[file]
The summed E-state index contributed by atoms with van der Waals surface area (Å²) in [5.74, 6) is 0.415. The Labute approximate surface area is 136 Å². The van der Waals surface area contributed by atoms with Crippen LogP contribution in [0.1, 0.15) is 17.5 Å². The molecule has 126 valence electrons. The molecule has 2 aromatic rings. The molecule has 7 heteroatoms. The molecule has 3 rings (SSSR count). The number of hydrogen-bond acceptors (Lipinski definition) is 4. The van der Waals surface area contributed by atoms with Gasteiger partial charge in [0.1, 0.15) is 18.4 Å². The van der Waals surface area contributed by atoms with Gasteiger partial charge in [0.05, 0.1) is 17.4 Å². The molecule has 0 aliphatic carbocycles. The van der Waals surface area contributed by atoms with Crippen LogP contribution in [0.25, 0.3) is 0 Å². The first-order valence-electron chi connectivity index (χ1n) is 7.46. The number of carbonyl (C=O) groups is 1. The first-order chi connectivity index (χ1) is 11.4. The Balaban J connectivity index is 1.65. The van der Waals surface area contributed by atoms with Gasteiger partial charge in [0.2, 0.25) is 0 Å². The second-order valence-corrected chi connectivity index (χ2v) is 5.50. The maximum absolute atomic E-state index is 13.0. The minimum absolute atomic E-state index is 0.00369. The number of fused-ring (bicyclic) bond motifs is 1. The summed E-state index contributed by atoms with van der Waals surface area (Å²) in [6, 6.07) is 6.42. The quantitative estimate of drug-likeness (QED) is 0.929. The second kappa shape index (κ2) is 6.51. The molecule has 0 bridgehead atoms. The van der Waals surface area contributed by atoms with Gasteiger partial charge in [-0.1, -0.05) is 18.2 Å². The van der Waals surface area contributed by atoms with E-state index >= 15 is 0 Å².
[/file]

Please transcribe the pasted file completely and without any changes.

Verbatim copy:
The summed E-state index contributed by atoms with van der Waals surface area (Å²) in [5.74, 6) is 0.415. The Labute approximate surface area is 136 Å². The van der Waals surface area contributed by atoms with Crippen LogP contribution in [0.1, 0.15) is 17.5 Å². The molecule has 126 valence electrons. The molecule has 2 aromatic rings. The molecule has 7 heteroatoms. The molecule has 3 rings (SSSR count). The number of hydrogen-bond acceptors (Lipinski definition) is 4. The van der Waals surface area contributed by atoms with Gasteiger partial charge in [0.1, 0.15) is 18.4 Å². The van der Waals surface area contributed by atoms with Gasteiger partial charge in [0.05, 0.1) is 17.4 Å². The molecule has 0 aliphatic carbocycles. The van der Waals surface area contributed by atoms with Crippen LogP contribution in [0.25, 0.3) is 0 Å². The first-order valence-electron chi connectivity index (χ1n) is 7.46. The number of carbonyl (C=O) groups is 1. The first-order chi connectivity index (χ1) is 11.4. The Balaban J connectivity index is 1.65. The van der Waals surface area contributed by atoms with Gasteiger partial charge in [0.2, 0.25) is 0 Å². The second-order valence-corrected chi connectivity index (χ2v) is 5.50. The maximum absolute atomic E-state index is 13.0. The minimum absolute atomic E-state index is 0.00369. The number of fused-ring (bicyclic) bond motifs is 1. The summed E-state index contributed by atoms with van der Waals surface area (Å²) in [6, 6.07) is 6.42. The quantitative estimate of drug-likeness (QED) is 0.929. The second kappa shape index (κ2) is 6.51. The molecule has 0 bridgehead atoms. The van der Waals surface area contributed by atoms with Gasteiger partial charge in [-0.1, -0.05) is 18.2 Å². The van der Waals surface area contributed by atoms with E-state index >= 15 is 0 Å².